Wireless technologies will play a key part in Apple's plans to make 2003 the company's "year of the notebook", executives said on Wednesday, as Macworld Expo got underway in San Francisco.
Apple sees wireless, and other improved features, as the drivers behind consumers' increasing interest in laptops. "A couple of years ago, these machines probably were portable, but they were not great computers. They had limited expansion, limited input/output, the hard drives were slow, the processors were weak, the graphics were poor. Today we have got rid of those obstacles," said David Russell, Apple's director of product marketing for portable and wireless, speaking to journalists at a briefing in Paris, France.
Apple's expertise with making wireless networking easy to use has been a key part of the appeal of the iBook and PowerBook laptops for several years, since the introduction of the pioneering AirPort technology several years ago. AirPort is Apple's implementation of the 802.11b standard, also known as Wi-Fi, which has become a mainstream success in the past couple of years.
The new AirPort Extreme equipment, based on a faster WLAN standard known as IEEE 802.11g, includes several features that Apple hopes will keep it ahead of competitors. One of these is "bridging", which allows the use of several AirPort Extreme base stations to extend the reach of a single physical Internet connection.
The higher-end base station, Broadband Edition, includes a port for antennae which can extend the signal either omnidirectionally or in a single direction. Apple is offering antennae from Dr Botts, but expects other third-party manufacturers to offer additional antennae, according to Russell.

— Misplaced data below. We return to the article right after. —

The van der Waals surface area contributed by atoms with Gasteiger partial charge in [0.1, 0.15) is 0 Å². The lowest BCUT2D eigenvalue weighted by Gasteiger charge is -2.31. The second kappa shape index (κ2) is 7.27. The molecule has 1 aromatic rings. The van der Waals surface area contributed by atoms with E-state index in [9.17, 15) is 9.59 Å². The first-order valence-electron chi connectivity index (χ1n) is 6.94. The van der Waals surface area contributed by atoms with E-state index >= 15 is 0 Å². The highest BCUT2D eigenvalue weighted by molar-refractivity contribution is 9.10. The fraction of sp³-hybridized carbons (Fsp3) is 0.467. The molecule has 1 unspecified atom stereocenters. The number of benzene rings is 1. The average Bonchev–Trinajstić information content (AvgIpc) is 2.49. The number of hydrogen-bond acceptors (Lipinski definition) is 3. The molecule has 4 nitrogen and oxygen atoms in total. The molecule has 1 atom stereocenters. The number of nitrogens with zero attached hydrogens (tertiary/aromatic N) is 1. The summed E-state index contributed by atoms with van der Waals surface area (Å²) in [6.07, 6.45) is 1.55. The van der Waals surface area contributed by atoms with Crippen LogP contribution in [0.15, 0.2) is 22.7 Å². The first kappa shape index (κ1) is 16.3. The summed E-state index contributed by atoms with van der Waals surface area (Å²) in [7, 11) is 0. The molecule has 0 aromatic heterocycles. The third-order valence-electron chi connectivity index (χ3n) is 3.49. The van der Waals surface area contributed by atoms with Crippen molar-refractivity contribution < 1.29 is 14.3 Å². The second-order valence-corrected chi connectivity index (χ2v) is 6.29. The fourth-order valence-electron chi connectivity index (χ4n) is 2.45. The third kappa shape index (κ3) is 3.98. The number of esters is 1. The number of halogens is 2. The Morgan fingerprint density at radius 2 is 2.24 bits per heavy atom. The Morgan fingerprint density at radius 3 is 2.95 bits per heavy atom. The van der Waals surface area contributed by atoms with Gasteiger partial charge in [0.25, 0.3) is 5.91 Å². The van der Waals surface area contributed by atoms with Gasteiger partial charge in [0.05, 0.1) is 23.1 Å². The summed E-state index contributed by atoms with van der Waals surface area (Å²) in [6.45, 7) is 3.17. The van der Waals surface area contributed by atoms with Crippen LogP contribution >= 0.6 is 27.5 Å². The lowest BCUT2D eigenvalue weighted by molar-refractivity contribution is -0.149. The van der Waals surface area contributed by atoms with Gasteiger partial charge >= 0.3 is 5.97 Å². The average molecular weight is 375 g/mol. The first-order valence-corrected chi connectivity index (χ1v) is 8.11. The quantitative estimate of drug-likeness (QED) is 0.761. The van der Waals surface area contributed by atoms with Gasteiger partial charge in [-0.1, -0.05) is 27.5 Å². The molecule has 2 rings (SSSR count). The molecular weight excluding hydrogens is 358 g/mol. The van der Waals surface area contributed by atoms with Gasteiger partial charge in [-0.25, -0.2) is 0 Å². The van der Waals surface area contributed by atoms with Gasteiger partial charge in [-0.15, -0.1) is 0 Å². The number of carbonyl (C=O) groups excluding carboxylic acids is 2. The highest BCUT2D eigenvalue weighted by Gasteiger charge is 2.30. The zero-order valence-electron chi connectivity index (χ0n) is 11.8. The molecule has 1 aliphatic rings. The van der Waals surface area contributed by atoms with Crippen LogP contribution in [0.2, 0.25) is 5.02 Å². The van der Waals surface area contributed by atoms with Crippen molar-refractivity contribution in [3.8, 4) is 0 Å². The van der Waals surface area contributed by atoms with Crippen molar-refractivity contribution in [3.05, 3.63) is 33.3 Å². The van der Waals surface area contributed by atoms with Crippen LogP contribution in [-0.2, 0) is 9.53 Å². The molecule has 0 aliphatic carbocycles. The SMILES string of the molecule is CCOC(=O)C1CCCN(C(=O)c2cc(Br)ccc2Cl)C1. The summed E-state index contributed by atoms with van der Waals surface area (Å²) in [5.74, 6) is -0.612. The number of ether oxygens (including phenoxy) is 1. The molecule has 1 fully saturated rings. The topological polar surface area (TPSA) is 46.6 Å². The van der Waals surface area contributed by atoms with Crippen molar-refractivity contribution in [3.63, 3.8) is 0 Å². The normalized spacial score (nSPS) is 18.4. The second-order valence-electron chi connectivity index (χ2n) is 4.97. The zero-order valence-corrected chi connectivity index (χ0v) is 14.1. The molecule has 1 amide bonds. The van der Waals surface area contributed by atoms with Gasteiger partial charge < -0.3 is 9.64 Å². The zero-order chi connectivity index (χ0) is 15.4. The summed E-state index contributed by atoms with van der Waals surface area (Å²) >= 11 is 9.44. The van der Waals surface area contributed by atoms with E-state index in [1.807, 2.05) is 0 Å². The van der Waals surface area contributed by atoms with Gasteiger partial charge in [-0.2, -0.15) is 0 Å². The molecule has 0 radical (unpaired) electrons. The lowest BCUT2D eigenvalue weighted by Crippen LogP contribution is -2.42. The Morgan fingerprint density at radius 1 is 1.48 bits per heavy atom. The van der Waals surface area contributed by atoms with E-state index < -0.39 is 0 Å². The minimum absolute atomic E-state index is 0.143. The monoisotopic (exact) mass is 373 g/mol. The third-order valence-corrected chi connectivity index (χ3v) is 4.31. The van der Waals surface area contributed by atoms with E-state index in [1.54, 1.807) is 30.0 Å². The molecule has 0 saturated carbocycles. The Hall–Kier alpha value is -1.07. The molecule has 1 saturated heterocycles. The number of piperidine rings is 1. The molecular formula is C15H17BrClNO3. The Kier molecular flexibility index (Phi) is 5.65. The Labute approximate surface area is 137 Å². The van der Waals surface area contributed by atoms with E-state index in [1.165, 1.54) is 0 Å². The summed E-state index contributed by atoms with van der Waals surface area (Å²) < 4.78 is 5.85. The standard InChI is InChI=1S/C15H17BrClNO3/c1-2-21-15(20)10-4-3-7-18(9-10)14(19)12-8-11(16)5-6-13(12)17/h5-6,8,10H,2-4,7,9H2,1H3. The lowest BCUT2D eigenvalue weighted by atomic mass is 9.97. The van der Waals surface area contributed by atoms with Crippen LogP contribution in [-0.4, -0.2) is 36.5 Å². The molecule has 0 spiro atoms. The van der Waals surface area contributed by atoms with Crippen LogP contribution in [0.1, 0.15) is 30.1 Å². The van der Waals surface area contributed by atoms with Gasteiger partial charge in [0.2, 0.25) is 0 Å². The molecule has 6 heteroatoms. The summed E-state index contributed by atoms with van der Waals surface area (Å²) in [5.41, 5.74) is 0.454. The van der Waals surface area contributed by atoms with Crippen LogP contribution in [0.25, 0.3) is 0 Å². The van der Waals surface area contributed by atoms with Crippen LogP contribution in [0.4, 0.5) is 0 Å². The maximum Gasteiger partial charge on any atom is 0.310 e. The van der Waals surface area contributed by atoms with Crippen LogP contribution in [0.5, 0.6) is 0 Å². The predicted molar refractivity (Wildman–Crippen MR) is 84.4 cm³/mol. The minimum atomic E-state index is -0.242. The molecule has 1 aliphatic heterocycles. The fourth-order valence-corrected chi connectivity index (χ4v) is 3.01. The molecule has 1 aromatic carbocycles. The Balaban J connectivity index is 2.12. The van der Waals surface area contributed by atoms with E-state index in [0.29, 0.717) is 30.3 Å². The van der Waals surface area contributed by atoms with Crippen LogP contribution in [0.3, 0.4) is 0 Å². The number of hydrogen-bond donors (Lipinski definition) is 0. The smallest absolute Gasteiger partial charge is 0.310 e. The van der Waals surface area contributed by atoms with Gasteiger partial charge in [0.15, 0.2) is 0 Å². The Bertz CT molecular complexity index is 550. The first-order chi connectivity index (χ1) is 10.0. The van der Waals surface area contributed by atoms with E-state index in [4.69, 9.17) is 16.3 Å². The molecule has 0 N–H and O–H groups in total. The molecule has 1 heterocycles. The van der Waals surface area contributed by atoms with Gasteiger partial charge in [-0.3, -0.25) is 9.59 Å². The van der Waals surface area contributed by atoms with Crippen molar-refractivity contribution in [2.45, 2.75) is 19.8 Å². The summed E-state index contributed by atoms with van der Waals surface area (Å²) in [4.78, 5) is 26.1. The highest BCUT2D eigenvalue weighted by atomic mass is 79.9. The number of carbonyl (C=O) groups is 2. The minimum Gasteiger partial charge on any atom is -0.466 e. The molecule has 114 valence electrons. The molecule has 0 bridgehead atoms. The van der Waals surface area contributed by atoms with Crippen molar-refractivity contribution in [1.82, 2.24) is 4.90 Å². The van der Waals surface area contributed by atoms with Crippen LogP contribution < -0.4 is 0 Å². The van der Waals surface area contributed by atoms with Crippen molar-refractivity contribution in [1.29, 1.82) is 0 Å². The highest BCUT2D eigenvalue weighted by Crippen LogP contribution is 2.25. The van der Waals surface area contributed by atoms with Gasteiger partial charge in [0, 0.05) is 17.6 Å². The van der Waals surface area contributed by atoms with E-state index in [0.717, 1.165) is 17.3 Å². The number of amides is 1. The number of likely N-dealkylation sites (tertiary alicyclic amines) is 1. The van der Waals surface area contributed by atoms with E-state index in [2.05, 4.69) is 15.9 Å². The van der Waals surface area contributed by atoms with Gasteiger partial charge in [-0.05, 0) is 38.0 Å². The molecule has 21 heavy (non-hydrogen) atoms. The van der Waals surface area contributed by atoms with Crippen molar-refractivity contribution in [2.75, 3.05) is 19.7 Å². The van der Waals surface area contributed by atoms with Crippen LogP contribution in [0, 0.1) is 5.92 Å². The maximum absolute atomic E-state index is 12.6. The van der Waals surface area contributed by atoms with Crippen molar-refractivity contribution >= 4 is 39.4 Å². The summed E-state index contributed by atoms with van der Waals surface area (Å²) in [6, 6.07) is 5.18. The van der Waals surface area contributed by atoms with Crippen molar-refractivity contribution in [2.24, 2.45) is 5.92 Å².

Two base stations with antennae could be used to extend a single Internet connection into two different areas of a business or campus, without the need for wiring up a second physical connection, Russell said. Two unidirectional antennae pointed at each other would allow the two base stations to be a considerable distance apart, he said.
Another first, Apple claims, is the inclusion of a USB port on the Broadband Edition base station, allowing users to wirelessly share an inexpensive printer. Most wireless LAN base stations require users to share an expensive Ethernet-based printer. "This is the only base station on the market with a USB port," Russell said.
802.11g allows for 54Mbps connections to other 802.11g devices, but is also compatible with older 802.11b equipment, which runs at about one-fifth of the speed.
The AirPort Extreme add-in card uses a new form factor, meaning that older Mac laptops will not be able to upgrade to the new technology, although Apple expects that third parties will create AirPort Extreme adapters. Apple said it is planning on keeping the older AirPort equipment on the market for the forseeable future.
Bluetooth is built into both of the the two PowerBook laptops introduced this week, and it shares the same antennae used by AirPort. Apple said it has engineered the two technologies, which use the same radio band, to minimise interference. "If there is a collision, the packet is not dropped, but is retransmitted as soon as possible," Russell said. "There is a graceful degradation of throughput. It is so minimal that you would not notice what is going on."
He said that there are no interference problems when seven Bluetooth slave devices are connected, the maximum under the Bluetooth specification.
With the new laptops, Apple has tweaked the Bluetooth software in OS X to allow users to wirelessly browse file structures on another Mac and "pull" files across to their own machine. The basic Bluetooth specification only requires "push" capability, Russell said.
For now, however, the laptops will still only connect to Ericsson's T68i mobile phone for Bluetooth-based synchronisation or Internet dial-up. "We are actively in discussion with other manufacturers on supporting more handsets," Russell said.